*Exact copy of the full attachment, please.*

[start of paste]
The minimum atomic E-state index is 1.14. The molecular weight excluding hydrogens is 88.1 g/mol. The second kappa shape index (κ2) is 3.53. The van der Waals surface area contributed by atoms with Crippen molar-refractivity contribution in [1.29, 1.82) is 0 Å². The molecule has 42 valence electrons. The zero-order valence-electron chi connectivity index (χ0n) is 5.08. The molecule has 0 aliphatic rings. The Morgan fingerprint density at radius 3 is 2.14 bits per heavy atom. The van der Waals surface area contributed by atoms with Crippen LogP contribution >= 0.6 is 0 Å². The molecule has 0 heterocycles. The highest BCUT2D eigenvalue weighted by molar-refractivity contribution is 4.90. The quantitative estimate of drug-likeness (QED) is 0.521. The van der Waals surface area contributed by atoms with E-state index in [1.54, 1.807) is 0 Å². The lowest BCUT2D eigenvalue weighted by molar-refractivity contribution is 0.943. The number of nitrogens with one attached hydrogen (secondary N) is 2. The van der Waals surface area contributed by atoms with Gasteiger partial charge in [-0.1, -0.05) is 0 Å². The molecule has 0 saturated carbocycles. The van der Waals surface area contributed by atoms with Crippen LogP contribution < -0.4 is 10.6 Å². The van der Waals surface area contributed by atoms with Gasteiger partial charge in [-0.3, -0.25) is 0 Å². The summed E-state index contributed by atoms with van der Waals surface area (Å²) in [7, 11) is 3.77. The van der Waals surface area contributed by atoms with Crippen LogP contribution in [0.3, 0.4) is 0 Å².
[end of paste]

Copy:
The minimum atomic E-state index is 1.14. The molecular weight excluding hydrogens is 88.1 g/mol. The second kappa shape index (κ2) is 3.53. The van der Waals surface area contributed by atoms with Crippen molar-refractivity contribution in [1.29, 1.82) is 0 Å². The molecule has 42 valence electrons. The zero-order valence-electron chi connectivity index (χ0n) is 5.08. The molecule has 0 aliphatic rings. The Morgan fingerprint density at radius 3 is 2.14 bits per heavy atom. The van der Waals surface area contributed by atoms with Crippen LogP contribution >= 0.6 is 0 Å². The molecule has 0 heterocycles. The highest BCUT2D eigenvalue weighted by molar-refractivity contribution is 4.90. The quantitative estimate of drug-likeness (QED) is 0.521. The van der Waals surface area contributed by atoms with E-state index in [1.54, 1.807) is 0 Å². The lowest BCUT2D eigenvalue weighted by molar-refractivity contribution is 0.943. The number of nitrogens with one attached hydrogen (secondary N) is 2. The van der Waals surface area contributed by atoms with Gasteiger partial charge in [-0.1, -0.05) is 0 Å². The molecule has 0 saturated carbocycles. The van der Waals surface area contributed by atoms with Crippen LogP contribution < -0.4 is 10.6 Å². The van der Waals surface area contributed by atoms with Gasteiger partial charge in [-0.3, -0.25) is 0 Å². The summed E-state index contributed by atoms with van der Waals surface area (Å²) in [7, 11) is 3.77. The van der Waals surface area contributed by atoms with Crippen LogP contribution in [0.3, 0.4) is 0 Å².